Archive for February, 2018

In startup-land, there’s lots of support for how to create a great investor pitch (Guy Kawasaki, anyone?), and support for financial modeling, website building, hiring/hr, legal.  But there’s very little discussion about intentional job creation.  It seems like you have to get to be a pretty good sized company before job design and employee retention becomes a “thing” and by that time a culture is already established. More support is really needed because startup companies don’t have time to do research- they need thing they can grab and run with.   So what’s out there to support a small company who wants to be intentional but doesn’t know what to intend?

Amazingly, Hitachi Corporation started a private foundation years ago as part of building relations in the US.  It closed just a couple years ago, but while operating it evolved a mission of “Discover, demonstrate and expand business practices that both measurably improve economic opportunities for low-wealth individuals and enhance long-term business value”. Bang! My holy grail for sure. They did some amazing work and a gift they’ve left behind for us is a series of two-page Business Action Guides on 24 job quality topics, including Incentivizing Continuous Improvement, Non-financial Compensation, Effective Onboarding and Mentorship, Hiring for Culture Fit and more!   Browse and download this treasure trove here.

On their way to close, Hitachi granted out the last of their endowment to three organizations: The Aspen Institute, MIT/Sloan School of Management, and Investors’ Circle.

I know the Aspen Institute FIELD program from my days on the board of a microfinance/training organization (Ventures), they’ve done lots of research on business.  They are a little more research-y, and have great materials that will be helpful to grantmakers, long-term investors and policymakers, less so the CEO on-the-go.   If you’re in a larger company doing longer-term planning it will be helpful.  They also have a program for social “intrapreneurs”.  As part of their larger Economic Opportunites Program, they’re doing a series of blog posts that have small case studies and issue studies that provide a stream of inspiration.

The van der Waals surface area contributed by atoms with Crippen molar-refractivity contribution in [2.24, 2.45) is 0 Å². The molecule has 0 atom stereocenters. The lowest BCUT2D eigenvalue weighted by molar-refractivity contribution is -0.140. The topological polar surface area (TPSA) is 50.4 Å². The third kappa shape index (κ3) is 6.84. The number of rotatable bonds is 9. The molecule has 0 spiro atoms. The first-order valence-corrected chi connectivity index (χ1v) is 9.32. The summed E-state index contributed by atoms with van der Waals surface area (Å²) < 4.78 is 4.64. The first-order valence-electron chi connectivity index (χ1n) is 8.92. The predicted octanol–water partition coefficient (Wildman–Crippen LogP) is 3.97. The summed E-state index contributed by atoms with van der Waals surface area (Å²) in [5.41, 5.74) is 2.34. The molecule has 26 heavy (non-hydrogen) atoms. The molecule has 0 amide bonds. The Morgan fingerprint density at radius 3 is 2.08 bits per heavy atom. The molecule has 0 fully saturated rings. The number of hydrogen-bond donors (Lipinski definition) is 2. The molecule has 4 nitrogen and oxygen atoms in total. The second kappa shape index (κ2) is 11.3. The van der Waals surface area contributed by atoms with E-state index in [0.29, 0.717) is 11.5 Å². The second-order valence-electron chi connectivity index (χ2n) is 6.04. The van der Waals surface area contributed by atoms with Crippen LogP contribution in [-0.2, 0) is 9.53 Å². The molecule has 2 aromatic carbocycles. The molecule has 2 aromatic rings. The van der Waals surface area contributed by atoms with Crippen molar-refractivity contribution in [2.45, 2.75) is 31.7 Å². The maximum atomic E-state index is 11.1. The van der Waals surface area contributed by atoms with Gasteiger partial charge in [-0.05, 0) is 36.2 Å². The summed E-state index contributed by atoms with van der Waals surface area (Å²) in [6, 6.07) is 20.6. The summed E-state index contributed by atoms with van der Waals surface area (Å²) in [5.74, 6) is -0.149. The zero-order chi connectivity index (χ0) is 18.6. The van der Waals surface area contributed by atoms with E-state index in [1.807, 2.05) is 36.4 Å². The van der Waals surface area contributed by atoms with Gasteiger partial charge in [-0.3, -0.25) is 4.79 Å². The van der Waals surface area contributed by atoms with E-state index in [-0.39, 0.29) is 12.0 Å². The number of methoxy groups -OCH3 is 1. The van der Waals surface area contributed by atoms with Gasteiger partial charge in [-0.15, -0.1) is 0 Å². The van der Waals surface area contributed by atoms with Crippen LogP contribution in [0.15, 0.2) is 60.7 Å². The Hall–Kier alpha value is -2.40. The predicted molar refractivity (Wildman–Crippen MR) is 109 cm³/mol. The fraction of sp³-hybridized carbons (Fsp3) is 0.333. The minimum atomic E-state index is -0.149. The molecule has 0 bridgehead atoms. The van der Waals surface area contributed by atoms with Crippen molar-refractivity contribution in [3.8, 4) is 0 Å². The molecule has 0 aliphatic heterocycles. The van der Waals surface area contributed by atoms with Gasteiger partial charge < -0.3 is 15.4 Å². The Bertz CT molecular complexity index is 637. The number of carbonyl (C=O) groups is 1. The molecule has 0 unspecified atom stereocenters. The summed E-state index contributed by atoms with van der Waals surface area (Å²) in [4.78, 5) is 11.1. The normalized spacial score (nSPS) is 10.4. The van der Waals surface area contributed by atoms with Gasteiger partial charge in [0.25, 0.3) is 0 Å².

MIT/Sloan has the Institute for Work and Employment Research. It’s also the home of Zenyep Ton’s Good Jobs Institute.   Zenyep Ton came to my attention when I decided to chat up a Mud Bay store manager. I had heard they used Open Book Management and I wanted to know more. He told me the whole company was reading/discussing her book: The Good Jobs Strategy.  I read it and found it very interesting – she highlights Costco as one of four retailers who get it right and emphasize that high quality jobs go hand in hand with operational excellence. Dr Ton describes a virtuous cycle of investing in employees who can perform, which generates results, and that generates rewards for all. Unfortunately too often retailers focus on labor purely as a cost and instead drive a vicious cycle.  I highly recommend this book, and not just for retailers.  For handy back-reference after reading, I did find a summary/analysis here.

Finally, there’s Investors’ Circle.  IC is an impact investing angel group where I now have the privilege of serving on the board, and thus learned about the great work of The Hitachi Foundation.  With the support of their Hitachi money, IC recently merged with its original incubating organization- the Social Venture Network.  Truly, SVN at 30 years old has held the heart for doing good through business.  The two organizations are working to make the most of their synergies, the fall conference is the best way to dip into this energizing pool of “we can do it!”.  Learn more here.

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